The Brexit withdrawal agreement, which still has to be approved by European leaders, the European parliament and the British parliament, does not appear to contain any improved rights for British nationals living the Netherlands and the rest of the EU.
The parts of the withdrawal agreement on citizens rights were agreed in March and have not changed substantially since then. This means British nationals will be able to stay, work and use the healthcare services in the Netherlands but will lose their right to move to another EU country at will.
‘What counts is this agreement will country-lock British people where they are living,’ Laura Shields, of the British in Europe movement, told broadcaster France 24. ‘Four out of five of our members need to cross borders for work.’
Nevertheless, the agreement does give some clarity about the rights British nationals will have after March 29 2019.
‘This agreement, if it goes through, means all British citizens living in the Netherlands by the end of December 2020 – the end of the transition period – will continue to be entitled to live here,’ says immigration lawyer Jeremy Bierbach, of Franssen Advocaten.
‘It is always a good plan to apply for a permanent residence document as an EU citizen because it is confirmation of the fact you are here. As the withdrawal agreement states, you will be able to exchange it, free of charge, for whatever new permit they come up with.’
In addition, people who have not registered with their local authority, for whatever reason should do so now, Bierbach says. ‘You should start collecting evidence about your stay here such as pay slips, jaaropgaven, bank statements, homeowner’s insurance and utility bills.’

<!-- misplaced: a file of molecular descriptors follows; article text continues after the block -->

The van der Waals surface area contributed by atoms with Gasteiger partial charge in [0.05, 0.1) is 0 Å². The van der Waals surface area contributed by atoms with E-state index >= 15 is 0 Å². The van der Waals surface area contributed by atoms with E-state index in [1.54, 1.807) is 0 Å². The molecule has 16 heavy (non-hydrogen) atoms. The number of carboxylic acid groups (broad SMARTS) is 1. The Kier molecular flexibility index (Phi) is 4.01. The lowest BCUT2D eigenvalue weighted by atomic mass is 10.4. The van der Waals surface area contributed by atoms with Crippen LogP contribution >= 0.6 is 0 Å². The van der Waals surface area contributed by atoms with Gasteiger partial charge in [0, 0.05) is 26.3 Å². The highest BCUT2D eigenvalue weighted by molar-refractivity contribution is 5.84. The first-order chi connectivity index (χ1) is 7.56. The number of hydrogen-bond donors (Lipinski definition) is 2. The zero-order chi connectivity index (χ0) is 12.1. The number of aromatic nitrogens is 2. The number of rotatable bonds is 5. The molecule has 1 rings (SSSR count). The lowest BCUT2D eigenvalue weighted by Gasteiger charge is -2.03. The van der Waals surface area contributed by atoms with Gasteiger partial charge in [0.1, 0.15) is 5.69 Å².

Businessman Stephen Huyton, who has lived in the Netherlands for 23 years, says the deal avoids the ‘cliff edge’ scenario but still has a long way to go.
‘Since the document was published last night and is almost 600 pages long, it’s going to be a case of the devil in the detail. Until the experts have read the documents in full I will reserve judgement,’ he told DutchNews.nl.
‘On a personal note, as I understand it, a UK national will cease to be an EU resident as from end March so will be obliged to use non EU passport lines like somebody from, say, Australia. This is going to be a challenge at Schiphol.’
Campaigners are now pinning their hopes on the European parliament.
Jane Golding, co-chair of the British in Europe group, said in a statement: ‘It is now up to the European Parliament, not only to walk the talk on its red lines – free movement in our case – but to put pressure on all sides to ring fence the agreement on citizens’ rights so that 4.6mn people can sleep at night now whatever happens on Brexit.’
The Dutch immigration service website continues to state that ‘the validity of an EU permanent residence document officially will expire permanently for you on 29 March 2019. After all, on that day British citizens are no longer EU citizens.’
DutchNews.nl has asked the IND for comment.
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